mercredi 20 janvier 2010


Every now and then you come across a little piece of history. This flock of ouessants is one of the rare flocks that have remained in the same family for generations, in this case for over 70 years.
Their provenance is impeccable, they have been kept at Kerdaniel, essentially as a closed flock since before the second world war. On my last visit to them this weekend I came away with a couple of new additions for my flock here, to add to those I have already taken home from my previous visit. They are currently still in quarantine so you'll have to wait a little longer to see what I got!
The location is steeped in history, from the entrance, through what was originally a drawbridge and ditch fortifications surrounding the main living quarters, the site has been occupied since the middle ages with parts of the existing residence dating back to the fifteenth century. Classically french, a tall, imposing yet elegant residence complete with tower, set in a gravelled courtyard.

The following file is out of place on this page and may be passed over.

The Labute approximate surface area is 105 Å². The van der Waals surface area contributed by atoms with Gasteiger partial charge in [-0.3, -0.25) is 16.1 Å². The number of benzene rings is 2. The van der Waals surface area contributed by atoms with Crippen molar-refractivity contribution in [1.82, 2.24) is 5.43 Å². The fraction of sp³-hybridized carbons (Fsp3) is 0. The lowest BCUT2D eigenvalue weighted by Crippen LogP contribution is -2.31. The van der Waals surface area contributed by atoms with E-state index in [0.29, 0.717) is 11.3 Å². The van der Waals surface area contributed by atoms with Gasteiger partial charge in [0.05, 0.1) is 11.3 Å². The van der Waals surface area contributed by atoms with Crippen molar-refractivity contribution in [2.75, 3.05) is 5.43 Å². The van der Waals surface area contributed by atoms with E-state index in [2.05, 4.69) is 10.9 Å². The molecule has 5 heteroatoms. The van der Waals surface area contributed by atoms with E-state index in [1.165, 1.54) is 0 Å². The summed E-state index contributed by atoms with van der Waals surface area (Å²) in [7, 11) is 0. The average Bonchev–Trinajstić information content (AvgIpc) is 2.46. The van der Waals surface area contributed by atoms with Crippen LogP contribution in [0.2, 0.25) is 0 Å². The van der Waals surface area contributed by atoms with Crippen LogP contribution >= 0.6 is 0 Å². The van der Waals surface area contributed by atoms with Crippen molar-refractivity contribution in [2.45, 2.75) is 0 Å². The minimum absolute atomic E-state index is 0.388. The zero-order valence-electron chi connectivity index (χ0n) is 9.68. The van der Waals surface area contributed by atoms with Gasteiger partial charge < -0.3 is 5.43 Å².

Keeping the ouessants around the lake and out on the lawn makes perfect sense, what better and more picturesque way to keep the grass down. The still, quiet, misty morning set off perfectly the flock as they made their way back to one of the fields.

The Ouessant Sheep originates from the island of Ouessant, part of a tiny archipelago just off the north coast of Finistere, Brittany. The island of terror as it was known to some, was swept by the full force of the atlantic’s weather, the hardy sheep adapted to survive on poor grazing from salty clifftop meadows. It was the women of the island that raised the sheep, renowned for their black wool to weave into cloth known locally as berlinge and their meat with its sweet and delicate taste.

La race "Mouton d'Ouessant" est originaire de l’île d’’Ouessant qui fait parti d’un petit archipel au large du Finistère, Bretagne. L’île de l'épouvante comme c'était connu par certains était balayé par les intempéries de l’atlantique, ces moutons rustiques s'adaptaient à survivre sur les pâturages pauvres des falaises salées. C’était les femmes de l’île qui élevaient les moutons réputés pour leur laine noire à tisser « la berlinge » une étoffe régionale et leur viande avec un goût doux et délicat.

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